Lines were ruled on the pages of medieval
manuscripts as a guide for the script. School children today have lines
ruled for their handwriting, and exercise-books and ledgers are printed
with ruled lines. It is, however, considered now to be not really good
manners to write formal letters on ruled paper,
as if there were something a bit shameful in needing guidelines for handwriting.
It was quite the reverse in the Middle Ages. The smarter the book, the
more elaborately it was ruled. Unruled manuscripts (and they exist) are
the cheap and ugly home-made transcripts. Splendidly illuminated manuscripts
have grids of guide lines. When printing was introduced and early customers
expected their books to resemble traditional manuscripts, the usual trick
was to rule in guide lines around every line of printed text because writing
presumably looked naked without it. There are examples of this at least
into the seventeenth century. Ruled guide lines were an expected feature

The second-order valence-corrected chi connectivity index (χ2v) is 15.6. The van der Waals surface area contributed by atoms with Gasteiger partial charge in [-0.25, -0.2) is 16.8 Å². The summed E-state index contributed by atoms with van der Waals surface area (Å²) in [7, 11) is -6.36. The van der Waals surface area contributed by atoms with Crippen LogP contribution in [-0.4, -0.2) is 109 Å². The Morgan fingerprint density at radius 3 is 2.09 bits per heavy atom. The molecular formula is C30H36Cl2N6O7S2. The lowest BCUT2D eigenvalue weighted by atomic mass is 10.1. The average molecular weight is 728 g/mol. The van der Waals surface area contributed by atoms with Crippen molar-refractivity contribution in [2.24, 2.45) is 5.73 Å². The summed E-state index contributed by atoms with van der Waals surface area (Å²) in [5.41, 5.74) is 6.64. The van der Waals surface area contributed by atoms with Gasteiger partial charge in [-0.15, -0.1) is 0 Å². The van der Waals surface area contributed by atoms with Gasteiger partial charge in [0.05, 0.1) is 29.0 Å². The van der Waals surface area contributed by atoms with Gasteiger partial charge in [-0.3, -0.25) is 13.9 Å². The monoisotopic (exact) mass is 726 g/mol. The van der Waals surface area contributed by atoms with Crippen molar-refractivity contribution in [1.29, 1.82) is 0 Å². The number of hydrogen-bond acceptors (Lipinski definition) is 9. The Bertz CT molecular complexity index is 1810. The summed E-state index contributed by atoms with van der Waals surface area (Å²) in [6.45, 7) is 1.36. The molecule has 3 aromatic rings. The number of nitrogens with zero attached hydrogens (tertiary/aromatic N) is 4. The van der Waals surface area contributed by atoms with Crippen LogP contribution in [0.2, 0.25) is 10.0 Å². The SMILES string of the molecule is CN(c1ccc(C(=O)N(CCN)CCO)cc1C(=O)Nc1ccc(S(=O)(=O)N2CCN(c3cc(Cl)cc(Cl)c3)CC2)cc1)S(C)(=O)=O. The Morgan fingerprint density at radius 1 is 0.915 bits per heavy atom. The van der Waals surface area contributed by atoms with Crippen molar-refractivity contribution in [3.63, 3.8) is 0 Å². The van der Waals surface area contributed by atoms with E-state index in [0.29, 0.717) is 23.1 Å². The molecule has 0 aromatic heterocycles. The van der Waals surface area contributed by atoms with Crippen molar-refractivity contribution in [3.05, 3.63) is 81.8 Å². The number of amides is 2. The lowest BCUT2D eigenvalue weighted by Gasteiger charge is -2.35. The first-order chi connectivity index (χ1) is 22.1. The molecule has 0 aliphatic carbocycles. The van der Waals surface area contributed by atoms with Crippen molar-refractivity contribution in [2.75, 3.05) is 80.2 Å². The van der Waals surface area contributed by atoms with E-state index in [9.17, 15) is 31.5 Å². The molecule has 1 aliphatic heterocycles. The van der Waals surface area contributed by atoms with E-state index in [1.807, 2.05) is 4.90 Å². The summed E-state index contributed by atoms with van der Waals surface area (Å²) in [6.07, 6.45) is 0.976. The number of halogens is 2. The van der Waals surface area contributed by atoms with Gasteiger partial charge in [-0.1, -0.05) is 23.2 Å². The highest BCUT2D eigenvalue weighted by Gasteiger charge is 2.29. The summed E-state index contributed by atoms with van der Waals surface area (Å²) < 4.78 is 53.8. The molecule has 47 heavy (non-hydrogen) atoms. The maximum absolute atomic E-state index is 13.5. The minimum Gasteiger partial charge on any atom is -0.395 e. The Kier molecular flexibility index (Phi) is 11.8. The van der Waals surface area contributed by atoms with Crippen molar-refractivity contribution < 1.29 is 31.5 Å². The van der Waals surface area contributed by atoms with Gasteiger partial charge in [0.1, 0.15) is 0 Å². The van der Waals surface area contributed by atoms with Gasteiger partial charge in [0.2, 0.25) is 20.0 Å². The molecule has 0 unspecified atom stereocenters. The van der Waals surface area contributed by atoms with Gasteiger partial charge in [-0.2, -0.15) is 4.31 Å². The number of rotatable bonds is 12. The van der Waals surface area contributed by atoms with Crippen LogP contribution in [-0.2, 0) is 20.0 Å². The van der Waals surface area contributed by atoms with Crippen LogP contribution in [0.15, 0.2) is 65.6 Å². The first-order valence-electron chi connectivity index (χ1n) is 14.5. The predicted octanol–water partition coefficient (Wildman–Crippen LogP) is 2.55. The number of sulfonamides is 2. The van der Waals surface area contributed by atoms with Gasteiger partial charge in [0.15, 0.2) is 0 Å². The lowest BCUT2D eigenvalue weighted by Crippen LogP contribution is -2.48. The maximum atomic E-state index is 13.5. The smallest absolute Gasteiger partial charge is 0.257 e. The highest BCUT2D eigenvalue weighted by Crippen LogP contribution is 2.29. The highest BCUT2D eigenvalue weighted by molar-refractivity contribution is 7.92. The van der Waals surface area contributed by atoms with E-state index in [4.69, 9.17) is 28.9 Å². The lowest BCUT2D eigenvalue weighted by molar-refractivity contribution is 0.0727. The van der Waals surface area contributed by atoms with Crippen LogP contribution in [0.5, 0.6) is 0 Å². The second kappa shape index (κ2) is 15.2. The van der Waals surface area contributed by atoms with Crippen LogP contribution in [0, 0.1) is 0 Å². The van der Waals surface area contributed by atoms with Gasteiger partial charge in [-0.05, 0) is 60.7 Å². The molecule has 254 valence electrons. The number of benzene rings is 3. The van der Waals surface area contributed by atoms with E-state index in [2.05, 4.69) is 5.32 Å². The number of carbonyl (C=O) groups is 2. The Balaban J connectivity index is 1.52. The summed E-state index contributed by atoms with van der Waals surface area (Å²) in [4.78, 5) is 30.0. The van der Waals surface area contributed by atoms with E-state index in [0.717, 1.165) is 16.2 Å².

of a medieval book. The lines drawn on a page of a medieval manuscript
will depend very much on the text to be written. Either the scribe ruled
his own, or he selected ruled leaves in accordance with the scale and page
layout of his text.
There is a ninth-century instruction
for laying out pages mathematically. Suppose the page to be five units
high and four wide, it says. The height of the written-space should be
four such units. The inner and lower margins should be three times as wide
as the outer margin and as the gutter between the columns (if it is a two
column book) and a third wider than the width of the upper margin. The
lines should be spaced, the ninth-century directive concludes, according
to the size of the writing. It is quite difficult to measure out a page
according to these rules. It can be hard to confirm whether extant manuscripts
followed a formula of proportion, because their three outer margins are
likely to have been trimmed a number of times in rebinding over the centuries.
If nothing else, however, medieval book designers probably realised that
in a handsome manuscript the height of the written-space equalled the width
of the page.
Until the twelfth century, most
manuscripts were ruled in hardpoint,
that is, with blind lines scored with a stylus or back of the knife.
Scribes ruled hard and sometimes cut through the parchment